Stuck in meetings but 70% think they are a waste of time: Survey

Stuck in meetings but 70% think they are a waste of time: Survey

Australian workers are spending more time in meetings than ever before but close to 70% of these workers think meetings are a waste of time.

A survey of more than 1100 employees, conducted by Ovum on behalf of LogMeIn in October, found approximately 88% of Australian and New Zealand employees believe the number of meetings they are required to attend is either rising or staying the same each year, while 30% report the number of ad hoc or unscheduled meetings has jumped in the past 24 months.

But 66% of the employees said more than half of the meetings they are required to attend are of no value.

The survey found this perception is primarily influenced by late start times for meetings, with late meetings estimated to cost executives three hours a week or five working days a year in lost time and productivity.

Martin Nally, managing director of HR Anywhere, says there are multiple reasons why meetings can cause frustration in the workplace.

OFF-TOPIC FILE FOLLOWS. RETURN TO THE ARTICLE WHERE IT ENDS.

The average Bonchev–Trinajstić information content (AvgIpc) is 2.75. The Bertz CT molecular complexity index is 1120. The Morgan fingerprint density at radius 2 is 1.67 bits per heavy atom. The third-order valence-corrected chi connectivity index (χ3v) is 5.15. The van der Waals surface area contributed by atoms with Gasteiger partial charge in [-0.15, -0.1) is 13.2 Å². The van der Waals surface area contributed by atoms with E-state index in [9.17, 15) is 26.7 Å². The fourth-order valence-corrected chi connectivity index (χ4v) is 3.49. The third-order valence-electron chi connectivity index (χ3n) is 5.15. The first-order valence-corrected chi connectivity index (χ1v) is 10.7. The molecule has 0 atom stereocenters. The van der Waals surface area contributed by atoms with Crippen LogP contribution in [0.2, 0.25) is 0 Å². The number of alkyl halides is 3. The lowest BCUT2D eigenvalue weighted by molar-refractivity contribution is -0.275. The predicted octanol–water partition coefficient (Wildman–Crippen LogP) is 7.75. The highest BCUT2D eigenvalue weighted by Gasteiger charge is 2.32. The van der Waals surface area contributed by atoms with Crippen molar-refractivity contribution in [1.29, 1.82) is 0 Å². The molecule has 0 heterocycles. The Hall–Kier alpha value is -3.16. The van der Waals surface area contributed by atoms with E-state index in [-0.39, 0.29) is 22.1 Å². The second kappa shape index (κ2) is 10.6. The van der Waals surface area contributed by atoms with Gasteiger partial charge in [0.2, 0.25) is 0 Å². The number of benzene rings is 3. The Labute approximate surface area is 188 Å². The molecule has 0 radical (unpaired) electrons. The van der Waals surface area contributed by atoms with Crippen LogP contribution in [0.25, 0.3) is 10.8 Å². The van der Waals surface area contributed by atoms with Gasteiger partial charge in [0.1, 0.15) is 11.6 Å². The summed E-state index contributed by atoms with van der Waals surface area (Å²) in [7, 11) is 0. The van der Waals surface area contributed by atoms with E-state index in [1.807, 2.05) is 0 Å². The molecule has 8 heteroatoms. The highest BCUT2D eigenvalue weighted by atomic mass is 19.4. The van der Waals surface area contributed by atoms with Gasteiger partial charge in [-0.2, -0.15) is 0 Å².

“If regular meetings are scheduled and then they don’t occur, that can lead to massive frustration,” Nally told SmartCompany.

“But if meetings are scheduled too frequently, it can have the same effect.”

For Nally, effective meetings are purposeful – “if they achieve their purpose they can done and dusted in five minutes” – and have structure.

“You must have discipline about the structure of the meeting,” says Nally, who says for board meetings that require significant preparation, it’s particularly important to be able to distinguish between material that is just for information and decisions which need to be made within that meeting.

It’s also important to create a “no zinger zone” in meetings, says Nally. This involves not surprising employees with a particular topic and giving them warning if there is a particular issue or project you plan to raise in a team meeting.

Nally says there is “no cookie cutter” approach that will work for all businesses and determining what type of meetings will work within a company’s culture will be a process of trial and error.

“It’s all about the value of respect and the value of care,” he says. “Care for your employees and colleagues that you’ll run purposeful meetings that have an outcome and give people a voice.”

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